Greens: Methane rules on existing drilling rigs should come next

Greens: Methane rules on existing drilling rigs should come next

Environmentalists are pushing regulators to institute methane controls on existing oil and gas drilling sites now that they have finalized regulations on new drillers. 

The Environmental Protection Agency (EPA) on Thursday finalized rules on methane emissions from new and modified oil and gas drilling sites. 

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Agency officials also kicked off the process of writing rules for existing drillers, which account for up to 10 million tons of methane emissions each year.

“This is the biggest part of the problem,” said Jeremy Symons, the Associate Vice President for Climate Political Affairs at the Environmental Defense Fund. “The job isn’t done and more needs to be done in the months and years ahead.” 

Andres Restrepo, a lawyer for the Sierra Club, said the EPA has a legal obligation to write existing well regulations after it implements the new well rules. 

“It’s important to understand that today’s action is critical but it’s part of a larger legal structure that covers the entire suite of sources, both new and existing in the oil and gas industry,” he said.

Writing rules for existing wells will take a long time. The EPA is asking drillers to provide regulators with technical and cost information about how to cut down on methane leaks. 

That information gathering process will take place this fall, and EPA Administrator Gina McCarthyRegina (Gina) McCarthyOVERNIGHT ENERGY: Energy Department proposes showerhead standards rollback after Trump complaints | Interior memo scaling back bird protections is 'contrary to law,' court rules | Former EPA chiefs call for agency 'reset' Former EPA chiefs call for agency 'reset' Azar arrives in Taiwan amid tensions with China MORE said the agency won’t have a final rule done until next year, after President Obama leaves office.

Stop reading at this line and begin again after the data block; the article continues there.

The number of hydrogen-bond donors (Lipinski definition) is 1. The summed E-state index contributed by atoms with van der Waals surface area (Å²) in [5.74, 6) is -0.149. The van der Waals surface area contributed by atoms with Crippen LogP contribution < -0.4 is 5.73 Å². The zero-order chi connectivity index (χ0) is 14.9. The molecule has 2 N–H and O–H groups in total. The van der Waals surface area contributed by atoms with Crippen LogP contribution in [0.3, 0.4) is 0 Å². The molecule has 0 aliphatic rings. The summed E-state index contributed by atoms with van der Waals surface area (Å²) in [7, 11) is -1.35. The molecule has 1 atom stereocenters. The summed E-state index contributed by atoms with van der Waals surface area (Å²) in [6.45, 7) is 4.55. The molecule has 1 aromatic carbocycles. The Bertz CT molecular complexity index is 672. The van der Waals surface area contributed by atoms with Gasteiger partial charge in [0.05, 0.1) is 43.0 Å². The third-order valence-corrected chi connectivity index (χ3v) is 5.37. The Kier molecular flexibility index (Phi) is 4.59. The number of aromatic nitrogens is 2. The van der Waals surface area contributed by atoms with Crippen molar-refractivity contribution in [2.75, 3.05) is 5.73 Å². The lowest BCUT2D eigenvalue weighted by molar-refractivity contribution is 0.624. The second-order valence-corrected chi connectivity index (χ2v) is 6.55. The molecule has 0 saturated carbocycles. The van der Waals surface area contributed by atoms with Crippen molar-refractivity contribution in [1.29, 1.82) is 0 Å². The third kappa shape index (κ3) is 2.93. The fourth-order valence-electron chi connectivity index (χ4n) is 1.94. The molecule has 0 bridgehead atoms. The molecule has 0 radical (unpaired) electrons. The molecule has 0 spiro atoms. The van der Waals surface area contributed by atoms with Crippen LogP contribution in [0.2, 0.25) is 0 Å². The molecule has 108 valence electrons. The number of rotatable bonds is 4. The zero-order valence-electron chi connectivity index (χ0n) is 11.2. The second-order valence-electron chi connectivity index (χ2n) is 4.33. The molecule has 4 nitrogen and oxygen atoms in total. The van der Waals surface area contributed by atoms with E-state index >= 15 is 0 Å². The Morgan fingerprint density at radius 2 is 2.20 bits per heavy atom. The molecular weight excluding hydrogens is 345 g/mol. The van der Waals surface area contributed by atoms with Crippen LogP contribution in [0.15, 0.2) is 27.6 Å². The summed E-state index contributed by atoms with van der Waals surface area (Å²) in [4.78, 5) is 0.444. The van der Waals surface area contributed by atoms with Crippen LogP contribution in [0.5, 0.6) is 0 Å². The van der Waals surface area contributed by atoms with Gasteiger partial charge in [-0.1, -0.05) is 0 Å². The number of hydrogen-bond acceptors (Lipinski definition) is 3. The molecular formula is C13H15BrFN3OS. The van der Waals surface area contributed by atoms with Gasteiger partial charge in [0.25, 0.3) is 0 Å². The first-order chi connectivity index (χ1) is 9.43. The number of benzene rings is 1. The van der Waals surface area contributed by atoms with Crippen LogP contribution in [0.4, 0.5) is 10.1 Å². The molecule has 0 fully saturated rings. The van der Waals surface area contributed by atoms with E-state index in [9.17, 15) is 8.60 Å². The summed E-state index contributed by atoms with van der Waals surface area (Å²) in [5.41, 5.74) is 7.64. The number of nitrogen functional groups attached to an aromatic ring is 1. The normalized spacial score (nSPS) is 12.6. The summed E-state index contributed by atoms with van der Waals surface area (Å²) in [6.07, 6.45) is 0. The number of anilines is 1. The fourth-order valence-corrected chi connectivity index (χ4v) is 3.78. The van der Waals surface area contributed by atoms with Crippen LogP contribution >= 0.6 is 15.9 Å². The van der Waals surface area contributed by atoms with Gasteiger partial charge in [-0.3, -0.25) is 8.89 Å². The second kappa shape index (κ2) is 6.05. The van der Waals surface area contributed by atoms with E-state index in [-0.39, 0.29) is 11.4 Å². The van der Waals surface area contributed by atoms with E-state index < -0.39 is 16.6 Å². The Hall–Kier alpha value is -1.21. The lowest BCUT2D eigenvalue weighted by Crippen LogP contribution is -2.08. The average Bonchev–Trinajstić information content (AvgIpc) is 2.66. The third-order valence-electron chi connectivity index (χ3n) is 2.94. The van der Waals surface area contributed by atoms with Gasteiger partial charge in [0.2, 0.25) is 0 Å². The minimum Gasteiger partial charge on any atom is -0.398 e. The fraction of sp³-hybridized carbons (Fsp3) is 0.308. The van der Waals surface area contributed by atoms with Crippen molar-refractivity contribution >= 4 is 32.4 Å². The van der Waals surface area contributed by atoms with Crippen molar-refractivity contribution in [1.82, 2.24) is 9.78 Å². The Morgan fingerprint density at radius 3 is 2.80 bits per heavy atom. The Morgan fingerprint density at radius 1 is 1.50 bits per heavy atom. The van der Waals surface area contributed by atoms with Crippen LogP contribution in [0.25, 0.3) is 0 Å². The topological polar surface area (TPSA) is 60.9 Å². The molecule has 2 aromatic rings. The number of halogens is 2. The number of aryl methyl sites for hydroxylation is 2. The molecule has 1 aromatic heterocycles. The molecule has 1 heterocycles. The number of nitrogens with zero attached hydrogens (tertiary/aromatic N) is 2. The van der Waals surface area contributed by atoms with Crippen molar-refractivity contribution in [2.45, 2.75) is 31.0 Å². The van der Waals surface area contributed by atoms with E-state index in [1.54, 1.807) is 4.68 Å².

“We’re going to move as quickly as we can to get the most comprehensive record we can available to us that the next administration to rely on,” she said on Thursday.

Issuing rules for existing wells is critical for President Obama’s methane goals, which are a major part of the administration’s overall climate change agenda. The EPA announced this spring that it would eventually regulate methane at existing drilling sites, and Canadian officials said they would do the same in their oil and gas sector. 

“Today’s the first step, and it triggers that additional action,” Restrepo said. “We’re going to continue to drive forward and encourage EPA as it continues on in that process to regulate existing sources.”